Research Report Parent Work and Child Well-Being in Low-Income Families
Katherin Ross Phillips
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Using data from the National Survey of America's Families, this paper finds that levels of parent work are not generally associated with positive child outcomes even when family income is considered. For all children, positive outcomes are more strongly associated with both family and child characteristics, such as education and mental health, than with patterns of parent work. Job characteristics, such as access to family leave and flexible work schedules, may have more of an effect on parenting and child well-being than levels of work.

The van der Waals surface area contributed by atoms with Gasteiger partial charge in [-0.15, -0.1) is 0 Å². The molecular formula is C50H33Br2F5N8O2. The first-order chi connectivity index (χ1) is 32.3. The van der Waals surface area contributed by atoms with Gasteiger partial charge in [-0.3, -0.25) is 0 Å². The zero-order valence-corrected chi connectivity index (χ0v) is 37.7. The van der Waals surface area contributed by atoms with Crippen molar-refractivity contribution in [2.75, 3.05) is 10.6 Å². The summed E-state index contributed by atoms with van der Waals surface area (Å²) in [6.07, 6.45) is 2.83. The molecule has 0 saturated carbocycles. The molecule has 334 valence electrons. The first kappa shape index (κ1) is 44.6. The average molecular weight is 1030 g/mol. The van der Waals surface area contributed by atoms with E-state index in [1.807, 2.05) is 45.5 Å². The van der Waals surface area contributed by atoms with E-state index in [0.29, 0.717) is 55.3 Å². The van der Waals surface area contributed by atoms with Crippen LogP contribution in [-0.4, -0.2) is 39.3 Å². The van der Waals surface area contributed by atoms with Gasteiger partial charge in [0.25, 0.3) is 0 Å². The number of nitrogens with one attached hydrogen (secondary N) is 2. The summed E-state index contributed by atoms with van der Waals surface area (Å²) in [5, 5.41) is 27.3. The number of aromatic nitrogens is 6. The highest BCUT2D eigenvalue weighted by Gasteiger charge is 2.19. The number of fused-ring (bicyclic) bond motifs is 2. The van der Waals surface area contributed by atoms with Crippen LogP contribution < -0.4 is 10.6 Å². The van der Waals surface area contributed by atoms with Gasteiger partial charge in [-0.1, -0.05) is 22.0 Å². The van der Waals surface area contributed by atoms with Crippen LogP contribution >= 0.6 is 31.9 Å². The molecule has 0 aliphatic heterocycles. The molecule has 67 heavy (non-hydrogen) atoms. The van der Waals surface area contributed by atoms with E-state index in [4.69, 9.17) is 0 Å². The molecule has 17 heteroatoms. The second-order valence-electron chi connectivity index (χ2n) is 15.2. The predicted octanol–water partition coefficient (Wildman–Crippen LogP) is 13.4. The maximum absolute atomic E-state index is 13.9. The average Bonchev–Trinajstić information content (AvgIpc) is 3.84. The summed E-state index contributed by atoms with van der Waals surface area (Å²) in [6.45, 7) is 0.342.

Research Areas Children and youth Families Social safety net
Tags Low-Income Home Energy Assistance Program (LIHEAP) Economic well-being Family and household data Father involvement